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Nurse Call Systems

Guest Author: Wullie Scott

All healthcare facilities as part of the hospital design process require some kind of Nurse Call System which includes patient-to-staff and staff-to-staff calls when the need arises.

When the nurse call is initiated, it buzzes at the nearest staff base, where the staff responsible can find out from the nurse call panel mounted on the wall, where the call originated. Once in the correct location, they can spot the nurse call lamp which can be ceiling or above door wall mounted to guide the staff to the correct room, where they can use the reset button to reset the buzzers and blinking lights and attend to the patients needs.

A Nurse Call system can be basic that handles patient and emergency calls by use of a button to initiate the call, a lamp that lights to show the staff where the call originated from and a buzzer.

At the opposite end of the scale, these systems can be extremely complicated depending on the requirements of the client and the department it is being used in. Many modern Nurse Call systems are based on Lon Works networks or an I.P. addressable system and offer not only the basic functionality, but the capability of staff presence; cardiac call and bedside communications from the staff base to the patient.

Planning the system

Consideration should be given to the size of the nursing zones and the relationship between staff bases / main corridors / reception desks / clean and dirty utilities with regards to where the calls will originate and where the staff may be (during the day and during night when there is low number of staff monitoring a larger area).

The layout and operation of the system for items like follow me lights / group call should be defined from a principle staff base and subsequently satellite staff bases.

Large nursing zones such as Ambulatory Care, Acute Assessment (Clinical Decision Unit), Accident and Emergency, Outpatient and Imaging, whilst intricate and complex with many sub areas, do require more thought than, say, a general ward. The specialist Nurse Call contractor should work with end users to understand how these departments operate and develop a Nurse call Operational Philosophy Document (NCOPD). This will detail not just zones but the intended operation of the system.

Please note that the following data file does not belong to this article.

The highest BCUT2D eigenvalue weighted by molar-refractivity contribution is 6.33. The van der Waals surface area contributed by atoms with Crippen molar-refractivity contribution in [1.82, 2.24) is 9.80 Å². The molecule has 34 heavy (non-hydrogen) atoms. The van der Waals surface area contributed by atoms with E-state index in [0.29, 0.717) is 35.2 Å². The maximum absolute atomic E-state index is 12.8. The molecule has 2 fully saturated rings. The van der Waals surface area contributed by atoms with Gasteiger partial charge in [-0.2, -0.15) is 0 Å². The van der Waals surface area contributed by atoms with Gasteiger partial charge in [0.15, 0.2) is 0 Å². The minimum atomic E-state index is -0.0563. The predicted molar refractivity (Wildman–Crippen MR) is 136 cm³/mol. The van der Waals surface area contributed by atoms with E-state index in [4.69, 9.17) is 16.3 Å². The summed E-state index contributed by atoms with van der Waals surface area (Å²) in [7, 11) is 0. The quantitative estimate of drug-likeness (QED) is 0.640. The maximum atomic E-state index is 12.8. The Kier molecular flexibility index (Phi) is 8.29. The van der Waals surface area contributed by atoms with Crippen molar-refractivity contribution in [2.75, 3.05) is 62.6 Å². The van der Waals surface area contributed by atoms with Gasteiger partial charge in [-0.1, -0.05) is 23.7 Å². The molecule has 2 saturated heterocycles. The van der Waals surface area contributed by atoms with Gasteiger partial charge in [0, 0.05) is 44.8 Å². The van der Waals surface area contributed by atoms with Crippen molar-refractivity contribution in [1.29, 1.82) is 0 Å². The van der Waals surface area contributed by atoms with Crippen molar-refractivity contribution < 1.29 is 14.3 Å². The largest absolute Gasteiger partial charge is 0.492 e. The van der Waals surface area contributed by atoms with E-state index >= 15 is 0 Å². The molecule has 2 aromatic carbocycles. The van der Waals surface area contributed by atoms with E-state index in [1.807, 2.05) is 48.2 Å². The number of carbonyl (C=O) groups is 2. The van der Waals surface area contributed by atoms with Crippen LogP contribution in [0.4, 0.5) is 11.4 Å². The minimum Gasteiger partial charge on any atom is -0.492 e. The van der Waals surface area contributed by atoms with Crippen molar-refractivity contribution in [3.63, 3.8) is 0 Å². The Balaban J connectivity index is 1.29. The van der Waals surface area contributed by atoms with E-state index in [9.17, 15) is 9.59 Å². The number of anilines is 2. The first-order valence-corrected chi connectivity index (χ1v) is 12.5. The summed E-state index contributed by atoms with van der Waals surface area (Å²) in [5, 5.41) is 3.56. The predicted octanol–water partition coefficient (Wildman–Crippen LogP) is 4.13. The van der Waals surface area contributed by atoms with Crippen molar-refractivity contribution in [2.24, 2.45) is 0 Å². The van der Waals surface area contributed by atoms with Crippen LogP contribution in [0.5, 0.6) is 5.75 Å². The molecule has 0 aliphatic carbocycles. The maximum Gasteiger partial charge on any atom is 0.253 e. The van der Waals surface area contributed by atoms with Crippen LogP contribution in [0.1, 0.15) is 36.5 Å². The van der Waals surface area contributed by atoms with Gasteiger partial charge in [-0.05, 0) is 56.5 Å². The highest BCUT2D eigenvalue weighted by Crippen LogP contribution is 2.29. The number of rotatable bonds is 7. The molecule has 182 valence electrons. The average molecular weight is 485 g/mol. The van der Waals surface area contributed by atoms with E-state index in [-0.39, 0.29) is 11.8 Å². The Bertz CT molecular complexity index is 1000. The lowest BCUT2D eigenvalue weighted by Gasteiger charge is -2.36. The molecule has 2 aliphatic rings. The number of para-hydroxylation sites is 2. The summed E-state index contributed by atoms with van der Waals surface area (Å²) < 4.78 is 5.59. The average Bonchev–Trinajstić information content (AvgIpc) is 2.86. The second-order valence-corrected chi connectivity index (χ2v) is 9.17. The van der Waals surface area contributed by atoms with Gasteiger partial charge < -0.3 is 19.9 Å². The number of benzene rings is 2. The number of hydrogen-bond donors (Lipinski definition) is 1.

Design Architectural Input

The basic design of a Nurse call system is relatively simple however the equipment almost always seems to cause confusion amongst architects, clinical planners and hospital staff. It should be recognized that it is made of different components and consideration on descriptions of the various component parts should be carefully considered.

You will expect tocome across the following items and descriptions;

Patient call

Various descriptions for this item: Patient call handset or call pull cord or call handset or call handset with integrated light controls

Patient call description may also include the following descriptors added;

Reset button / Reset button with integrated patient reassurance light / Staff emergency call

It should be noted the description should clearly define the function of the unit as a composite item. As using separated item codes cause confusion and clients and validation teams often end up looking for individual items.

Commissioning of the system

Thought should also be given to the priority of call and how it should be presented to the staff. For example, a staff-to-staff call for Crash Call (to resuscitate a patient with cardiac arrest) would take priority over a normal patient-to-staff call for a glass of water or pain killers.

LCD panel should be mounted at the Staff bases and if required, at strategic points within the area served by each system such as Staff rest rooms and Corridors.

A patient call should display on the appropriate indicator panels displaying the source of the call providing audio and visual indication of an active call. Clean and Dirty utilities should have as a bare minimum lamp buzzer units fitted so if the staff are working there, they can be alerted. Other staff areas should also be considered i.e. Pantries, Drug prep, Staff offices and corridors. These should be defined in the NCOPD as functions.

Over door indicators generally illuminate the source of the call outside the room and in multibed areas above the patient bed.

The type of call generated will define the priority of a call i.e., the lowest to the highest are defined as follows:

Low: Patient call

Medium: Bathroom / Toilet call

High: Emergency

Highest: Cardiac arrest call

Consideration should be given to the above the door indication when a call is active and are generally overridden by extinguishing the light outside the room when the system receives a higher priority call returning to the previous state when the higher priority call has been reset. In multi bed areas the lower priority call should remain on to reassure a patient that their call has not been cancelled.


About the Author:
Wullie Scott is a Hospital Nurse Call Systems Specialist. He has many years of practical design & implementation level experience on large hospitals in the UK and abroad. You can benefit from his experience at: www.hospitaldesigntips.com. If you have current or upcoming projects big or small or  topics that you would like his advice on, you can get in touch via the Contact page.

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